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Angelfish Orange Lined

Angelfish Orange Lined

Regular price $120.00
Regular price Sale price $120.00
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Orange Lined Angelfish


The Orange-Lined Angelfish is one of the hardiest of the Dwarf Angelfish. It is also one of the least aggressive which makes it a good choice for your first Angelfish.

These fish make a great member of your clean-up crew, eating several algae species as well as detritus.

They will grow up to a maximum of 15cm (6 inches) and like to

Tank Recommendations for Orange Lined Angelfish

The smallest tank size required to keep this angelfish is 200 litres. It prefers a longer tank to a deeper one and will become quite territorial over its algae cultivations.

You can keep these fish in a fish-only aquarium, but it is not considered reef safe as it may nip at large polyps stony corals, soft corals, zoanthids, and clam mantles.

They may be fine for years and then decide that they fancy eating a bit of the coral. With this in mind, it’s best to stick to either a fish-only or live rock set up with plenty of places for them to hide.

The tank should be have been up and running for at least 6 months to allow enough algae growth on the live rock before you add the Angelfish.

If you want to add more different species of dwarf Angels then allow an extra 95-114 liters per extra dwarf angel individual.

Suitable Tank Buddies

Even though it’s not particularly aggressive like most dwarf angels it’s not a good idea to keep many specimens of the same species together as they will fight.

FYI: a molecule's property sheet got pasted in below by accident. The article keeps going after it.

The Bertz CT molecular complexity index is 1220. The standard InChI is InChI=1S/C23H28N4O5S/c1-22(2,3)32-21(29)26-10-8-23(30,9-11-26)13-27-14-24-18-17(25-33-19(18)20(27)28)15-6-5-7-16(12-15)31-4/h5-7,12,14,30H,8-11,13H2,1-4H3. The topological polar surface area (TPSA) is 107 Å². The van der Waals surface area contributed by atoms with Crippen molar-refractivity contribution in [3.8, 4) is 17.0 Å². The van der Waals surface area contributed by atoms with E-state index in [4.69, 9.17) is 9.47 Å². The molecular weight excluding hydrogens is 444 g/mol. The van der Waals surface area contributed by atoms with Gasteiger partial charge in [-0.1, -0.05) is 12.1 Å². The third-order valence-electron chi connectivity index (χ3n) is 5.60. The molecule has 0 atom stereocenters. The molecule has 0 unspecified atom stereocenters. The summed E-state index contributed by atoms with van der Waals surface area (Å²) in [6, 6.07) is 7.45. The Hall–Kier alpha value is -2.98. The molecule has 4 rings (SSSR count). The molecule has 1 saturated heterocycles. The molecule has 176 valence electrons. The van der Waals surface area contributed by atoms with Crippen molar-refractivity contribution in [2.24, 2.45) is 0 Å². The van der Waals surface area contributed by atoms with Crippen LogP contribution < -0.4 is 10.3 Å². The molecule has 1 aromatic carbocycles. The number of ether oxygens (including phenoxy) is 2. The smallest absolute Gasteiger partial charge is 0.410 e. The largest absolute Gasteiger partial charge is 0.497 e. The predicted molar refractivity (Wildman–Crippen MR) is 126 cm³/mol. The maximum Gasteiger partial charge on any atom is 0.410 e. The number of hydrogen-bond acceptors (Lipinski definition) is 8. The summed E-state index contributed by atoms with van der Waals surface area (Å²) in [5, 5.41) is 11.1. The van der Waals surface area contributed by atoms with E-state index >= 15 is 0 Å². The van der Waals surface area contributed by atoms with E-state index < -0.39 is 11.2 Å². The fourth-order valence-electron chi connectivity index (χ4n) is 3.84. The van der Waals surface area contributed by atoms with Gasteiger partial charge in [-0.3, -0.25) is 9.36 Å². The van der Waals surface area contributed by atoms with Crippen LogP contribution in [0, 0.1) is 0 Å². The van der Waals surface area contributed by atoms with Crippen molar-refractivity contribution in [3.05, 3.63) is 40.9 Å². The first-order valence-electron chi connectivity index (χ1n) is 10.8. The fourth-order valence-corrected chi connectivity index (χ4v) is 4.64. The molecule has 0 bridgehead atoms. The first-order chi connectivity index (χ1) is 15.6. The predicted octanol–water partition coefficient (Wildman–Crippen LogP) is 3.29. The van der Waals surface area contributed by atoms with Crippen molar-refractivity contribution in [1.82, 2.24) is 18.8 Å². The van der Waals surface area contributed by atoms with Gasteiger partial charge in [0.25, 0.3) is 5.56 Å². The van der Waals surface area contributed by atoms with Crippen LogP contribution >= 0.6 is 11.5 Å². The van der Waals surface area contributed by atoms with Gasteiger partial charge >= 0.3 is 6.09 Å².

In larger aquariums, these angelfish mix well with other dwarf angels. This is providing they are different in shape and colouration so they do not get mistaken for their own kind.

Usually Compatible

The Orange-Lined Angelfish mixes well with Anthias, Gobies, Dartfish, Fairy Wrasses, Clownfish, Dwarf Angelfish, Damselfish, Tangs, Large Angelfish, and Large Wrasses. They are also fine with Copepods, Amphipods, Mini Brittle Stars, and soft corals.

Sometime Compatible

Be careful when planning to keep these fish with Lionfish, Groupers, as if the angelfish is small enough to fit in the mouths of predators then they may become lunch.

Similarly, small shrimp may also be at risk of being eaten by the Angelfish, but larger shrimp should be fine.

You can keep a mated pair of Orange-Lined Angelfish together, but unmated individuals are likely to fight unless they are in a large tank.

Rarely Compatible

Don’t keep slow swimmers such as Seahorses, Pipefish, and Mandarins with these Angelfish as they will struggle to compete for food. They will not live together for long as the slow swimmers will eventually starve. Larger predators like Eels and Sharks aren’t good to mix with these Angelfish either as they will see them as a food source.

Feeding Your Orange Lined Angelfish

These Angelfish are omnivores and in the wild, it feeds on benthic algae, benthic weeds, and hard coral polyps.

In the aquarium, it will eat algae growing on live rock, so ensure there is plenty which you can supplement with pellet and flake foods.

They will also eat live foods like mysis and brine shrimps and take frozen prepared foods for sponge and algae eaters.

Feed them at least twice a day in a tank with plenty of natural food and more so in bare tanks. Feed juveniles three to four times a day.

Feeding Your Pearlscale Angelfish
These fish are omnivores but will spend most of their time feeding on naturally occurring algae on rocks and other tank decorations. They will also accept a range of frozen foods such as Mysis and brine shrimp along with frozen angelfish preparations. If supplying flake foods be sure that it contains at least some form of algae or spirulina. Feed them at least twice a day as it is very easy to underfeed this species especially if there is insufficient algae growth in the tank.
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